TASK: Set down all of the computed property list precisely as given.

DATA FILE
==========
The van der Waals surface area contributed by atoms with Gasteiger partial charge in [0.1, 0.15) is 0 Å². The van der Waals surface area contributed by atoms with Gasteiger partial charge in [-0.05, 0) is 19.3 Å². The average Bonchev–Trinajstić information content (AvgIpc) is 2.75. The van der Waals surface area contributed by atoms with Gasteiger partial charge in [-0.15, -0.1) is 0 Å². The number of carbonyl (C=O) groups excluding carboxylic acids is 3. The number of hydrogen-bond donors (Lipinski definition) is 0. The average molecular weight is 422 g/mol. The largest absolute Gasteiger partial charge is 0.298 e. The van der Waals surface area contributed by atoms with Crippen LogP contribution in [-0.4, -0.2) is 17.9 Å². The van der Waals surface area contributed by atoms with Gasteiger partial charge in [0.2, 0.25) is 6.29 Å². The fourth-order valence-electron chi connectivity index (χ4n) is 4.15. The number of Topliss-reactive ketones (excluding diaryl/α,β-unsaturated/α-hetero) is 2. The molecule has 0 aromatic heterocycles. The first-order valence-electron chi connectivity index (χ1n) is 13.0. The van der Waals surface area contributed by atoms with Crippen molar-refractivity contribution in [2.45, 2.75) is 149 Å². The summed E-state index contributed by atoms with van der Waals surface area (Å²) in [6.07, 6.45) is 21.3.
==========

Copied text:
The van der Waals surface area contributed by atoms with Gasteiger partial charge in [0.1, 0.15) is 0 Å². The van der Waals surface area contributed by atoms with Gasteiger partial charge in [-0.05, 0) is 19.3 Å². The average Bonchev–Trinajstić information content (AvgIpc) is 2.75. The van der Waals surface area contributed by atoms with Gasteiger partial charge in [-0.15, -0.1) is 0 Å². The number of carbonyl (C=O) groups excluding carboxylic acids is 3. The number of hydrogen-bond donors (Lipinski definition) is 0. The average molecular weight is 422 g/mol. The largest absolute Gasteiger partial charge is 0.298 e. The van der Waals surface area contributed by atoms with Crippen LogP contribution in [-0.4, -0.2) is 17.9 Å². The van der Waals surface area contributed by atoms with Gasteiger partial charge in [0.2, 0.25) is 6.29 Å². The fourth-order valence-electron chi connectivity index (χ4n) is 4.15. The number of Topliss-reactive ketones (excluding diaryl/α,β-unsaturated/α-hetero) is 2. The molecule has 0 aromatic heterocycles. The first-order valence-electron chi connectivity index (χ1n) is 13.0. The van der Waals surface area contributed by atoms with Crippen molar-refractivity contribution in [2.45, 2.75) is 149 Å². The summed E-state index contributed by atoms with van der Waals surface area (Å²) in [6.07, 6.45) is 21.3.